BRICS has little to show by way of achievement even as fault lines within it sharpen, with China and Russia trying to convert its geo-economic orientation into a patently anti-West one. In subsequent years, the BRICS goal of gaining a stronger voice in the international financial system essentially provided the five countries with two possibilities: challenging versus reforming global governance.
Wars reveal a nation's vulnerabilities in ways that are often striking as well as surprising. Ever since Russian President Vladimir Putin launched a "special military operation" against Ukraine in February last year, he has exposed the strategic weakness of Russia as a nation, step by step. His strategic, operational and tactical miscalculations in launching frontal aggression against Ukraine will haunt Russia for years to come. But even he couldn't foresee that the greatest challenge to his authority since coming to power more than two decades ago would come from one of his closest associates - the Wagner Group's leader Yevgeny Prigozhin.
Even as Russia’s own Wagner Group Chairman has urged Putin to declare victory and ceasefire after Bakhmut and control of the region in the east strategically designed for control by the Russian planners, and China brought in 12 point peace plan, the observers do not really see an end to the war. Indian PM Narendra Modi has been urging both sides to ceasefire and return to dialogue as he chairs the G20 and has offered India’s assistance in doing so if the warring sides were ready, but there are no signs of ceasefire that one could see yet.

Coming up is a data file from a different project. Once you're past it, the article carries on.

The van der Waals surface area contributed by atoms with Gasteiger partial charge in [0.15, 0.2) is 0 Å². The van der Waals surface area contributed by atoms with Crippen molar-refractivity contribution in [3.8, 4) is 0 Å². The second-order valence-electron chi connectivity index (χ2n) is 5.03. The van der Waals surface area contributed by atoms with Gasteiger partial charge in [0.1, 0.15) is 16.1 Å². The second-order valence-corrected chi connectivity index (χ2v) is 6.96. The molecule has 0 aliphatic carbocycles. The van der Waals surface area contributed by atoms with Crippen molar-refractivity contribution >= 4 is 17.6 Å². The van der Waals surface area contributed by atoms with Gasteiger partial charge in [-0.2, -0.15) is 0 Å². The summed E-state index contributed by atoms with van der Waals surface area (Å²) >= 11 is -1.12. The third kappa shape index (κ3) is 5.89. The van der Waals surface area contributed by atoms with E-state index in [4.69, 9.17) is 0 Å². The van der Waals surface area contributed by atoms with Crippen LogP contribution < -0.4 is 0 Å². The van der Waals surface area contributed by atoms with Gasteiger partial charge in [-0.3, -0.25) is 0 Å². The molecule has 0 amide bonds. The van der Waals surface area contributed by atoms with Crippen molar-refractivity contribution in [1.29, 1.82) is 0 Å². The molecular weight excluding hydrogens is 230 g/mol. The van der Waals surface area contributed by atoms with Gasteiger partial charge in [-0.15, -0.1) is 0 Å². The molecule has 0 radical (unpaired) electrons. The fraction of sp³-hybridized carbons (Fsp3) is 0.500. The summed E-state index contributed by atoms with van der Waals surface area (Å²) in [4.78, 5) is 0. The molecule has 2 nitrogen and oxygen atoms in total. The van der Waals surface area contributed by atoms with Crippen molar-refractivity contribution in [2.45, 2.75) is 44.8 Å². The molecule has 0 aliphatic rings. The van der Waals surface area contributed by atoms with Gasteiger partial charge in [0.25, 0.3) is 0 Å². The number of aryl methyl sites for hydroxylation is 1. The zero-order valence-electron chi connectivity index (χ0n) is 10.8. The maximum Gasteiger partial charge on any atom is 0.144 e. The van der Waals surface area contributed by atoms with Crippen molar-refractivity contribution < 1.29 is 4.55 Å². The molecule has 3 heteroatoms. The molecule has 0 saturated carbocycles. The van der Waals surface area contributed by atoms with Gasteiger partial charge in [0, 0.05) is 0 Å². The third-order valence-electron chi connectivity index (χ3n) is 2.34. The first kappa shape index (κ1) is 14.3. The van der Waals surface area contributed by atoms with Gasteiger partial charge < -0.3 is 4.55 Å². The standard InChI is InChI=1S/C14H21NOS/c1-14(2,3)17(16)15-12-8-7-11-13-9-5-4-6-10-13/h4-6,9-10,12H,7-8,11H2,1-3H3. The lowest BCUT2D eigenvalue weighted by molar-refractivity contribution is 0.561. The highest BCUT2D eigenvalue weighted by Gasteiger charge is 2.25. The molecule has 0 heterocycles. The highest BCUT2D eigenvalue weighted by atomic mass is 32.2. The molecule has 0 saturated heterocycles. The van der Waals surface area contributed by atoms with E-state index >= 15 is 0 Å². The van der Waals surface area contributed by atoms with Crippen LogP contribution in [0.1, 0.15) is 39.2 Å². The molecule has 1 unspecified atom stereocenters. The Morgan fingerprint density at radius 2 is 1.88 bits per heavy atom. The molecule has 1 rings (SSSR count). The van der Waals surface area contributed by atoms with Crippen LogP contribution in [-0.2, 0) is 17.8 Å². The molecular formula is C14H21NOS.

The Biden Administration’s methodology towards the Russian military action against Ukraine has been shaky throughout. It is thus surprising that President Joe Biden has called Indian policy “shaky”.
The Russian blitzkrieg does not seem to have worked. It wanted to have a quick victory but the popular resistance sui generis and also supported and allegedly fomented for years by western countries could make the winning sour and delayed.
As Russian aggression against Ukraine drags on, there is a palpable sense that the world has entered a more dangerous phase. Russian President Vladimir Putin has unleashed mayhem not only in Ukraine but has also transformed the landscape of European security that will have reverberations far and wide. What started as a smart game of diplomatic manoeuvring by Putin has turned into an urban siege where whatever the Russian leader may or may not achieve on the battlefield will result in him losing significantly over the long term. Tactical, and even operational, success is likely to yield little strategic gain for Russia as nations around the world assess the impact of one of the most profound shifts in global security in decades.